HONG KONG, Jan 10 (Reuters) – JPMorgan Chase & Co plans to boost its private banking business headcount in Asia by more than 100 this year, two people with direct knowledge of the matter said, joining its peers in a push to grab a bigger share of the region’s wealth.
About a fifth of its new hires will focus on clients in mainland China, the people added, which is among the fastest growing wealth markets globally despite an unprecedented regulatory crackdown that has clouded its economic prospects.
The Wall Street bank has already expanded aggressively in Asia in 2021 with 42 new joiners based in Hong Kong to cover mainland clients, bringing the total number of people on its mainland China team to 80, one of the sources said.
JPMorgan is eyeing China’s wealthy individuals in the new economy sectors such as tech, biotech, and electric vehicles, the source said, adding its private banking clients in China include Alibaba Group (9988.HK) founder Jack Ma.
Ma’s charitable foundation, which handles his media queries, did not immediately respond to a request for comment.
Unlike some of its competitors that focus on the mass affluent segment, JPMorgan’s private banking business targets individuals with at least $25 million in investable assets, the people said on condition of anonymity as they were not authorised to speak to media.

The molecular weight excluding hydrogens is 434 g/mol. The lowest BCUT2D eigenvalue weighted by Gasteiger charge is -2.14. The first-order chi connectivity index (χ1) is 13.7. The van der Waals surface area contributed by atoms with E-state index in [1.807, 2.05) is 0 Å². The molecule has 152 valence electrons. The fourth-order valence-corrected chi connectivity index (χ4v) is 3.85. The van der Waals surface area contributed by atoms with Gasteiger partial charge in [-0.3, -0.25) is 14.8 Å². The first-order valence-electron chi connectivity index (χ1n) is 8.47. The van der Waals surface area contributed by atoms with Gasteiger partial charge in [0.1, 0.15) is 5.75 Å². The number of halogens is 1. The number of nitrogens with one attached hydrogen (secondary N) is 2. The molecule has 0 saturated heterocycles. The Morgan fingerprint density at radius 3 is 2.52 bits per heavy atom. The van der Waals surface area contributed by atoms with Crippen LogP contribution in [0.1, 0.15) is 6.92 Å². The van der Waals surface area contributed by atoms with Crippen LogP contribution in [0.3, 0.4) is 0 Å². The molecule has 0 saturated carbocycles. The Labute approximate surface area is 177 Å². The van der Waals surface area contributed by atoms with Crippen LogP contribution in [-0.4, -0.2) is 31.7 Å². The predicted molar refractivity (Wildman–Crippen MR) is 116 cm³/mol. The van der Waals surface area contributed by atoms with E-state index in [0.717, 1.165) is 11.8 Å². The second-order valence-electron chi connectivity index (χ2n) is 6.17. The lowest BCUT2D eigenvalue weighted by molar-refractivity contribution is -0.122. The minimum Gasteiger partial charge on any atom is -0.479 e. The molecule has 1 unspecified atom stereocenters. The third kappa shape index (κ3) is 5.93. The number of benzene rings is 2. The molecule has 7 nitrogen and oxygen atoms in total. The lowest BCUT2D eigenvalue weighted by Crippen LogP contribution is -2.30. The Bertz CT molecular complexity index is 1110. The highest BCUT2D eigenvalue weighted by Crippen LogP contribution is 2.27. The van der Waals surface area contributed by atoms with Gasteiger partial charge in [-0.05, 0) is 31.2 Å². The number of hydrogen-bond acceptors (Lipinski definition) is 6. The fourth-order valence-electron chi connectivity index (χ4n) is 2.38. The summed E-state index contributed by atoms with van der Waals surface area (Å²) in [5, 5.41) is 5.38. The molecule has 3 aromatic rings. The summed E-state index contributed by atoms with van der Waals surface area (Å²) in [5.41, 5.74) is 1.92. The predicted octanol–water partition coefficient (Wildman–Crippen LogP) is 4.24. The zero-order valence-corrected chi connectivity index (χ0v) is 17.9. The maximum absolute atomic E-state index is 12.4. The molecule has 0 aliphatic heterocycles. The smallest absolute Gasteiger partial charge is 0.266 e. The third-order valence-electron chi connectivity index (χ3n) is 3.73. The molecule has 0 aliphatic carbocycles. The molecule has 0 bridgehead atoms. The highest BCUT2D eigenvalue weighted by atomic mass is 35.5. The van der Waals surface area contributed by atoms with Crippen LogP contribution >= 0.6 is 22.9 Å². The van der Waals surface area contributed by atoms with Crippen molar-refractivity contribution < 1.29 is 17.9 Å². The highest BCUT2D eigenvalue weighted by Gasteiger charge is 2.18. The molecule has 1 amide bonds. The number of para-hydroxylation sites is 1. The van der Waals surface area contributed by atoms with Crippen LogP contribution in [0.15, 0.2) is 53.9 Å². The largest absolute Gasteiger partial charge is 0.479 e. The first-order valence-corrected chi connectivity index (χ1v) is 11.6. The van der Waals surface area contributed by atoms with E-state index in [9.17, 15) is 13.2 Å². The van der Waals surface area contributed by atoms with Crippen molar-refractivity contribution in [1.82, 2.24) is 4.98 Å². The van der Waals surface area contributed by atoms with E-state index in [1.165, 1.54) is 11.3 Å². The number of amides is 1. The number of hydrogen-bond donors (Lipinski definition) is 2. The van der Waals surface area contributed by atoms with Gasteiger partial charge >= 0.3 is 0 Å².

A J.P. Morgan Private Bank spokesperson declined to comment.
Global wealth managers, including Credit Suisse (CSGN.S), HSBC (HSBA.L) and UBS (UBSG.S), have been ramping up headcount in Asia as countries including China and India minted more billionaires and millionaires.
HSBC is ahead of its hiring targets for its Chinese retail wealth management business and is exploring re-entering India’s private banking business, senior executives said in November.
It is looking to boost its mobile wealth planning service, HSBC Pinnacle, in China by having about 700 personal wealth planners by the year-end instead of the 550 originally planned.
Asia’s wealth management revenue pools are expected to soar faster than any other market, nearly doubling over the next five years to $52 billion, Boston Consulting Group said in a global wealth report published in June last year.
JPMorgan’s asset and wealth management business had $3.0 trillion of assets under management in the third quarter last year. The bank neither discloses how much of that is accounted for by Asia, nor gives a breakup of the regional headcount.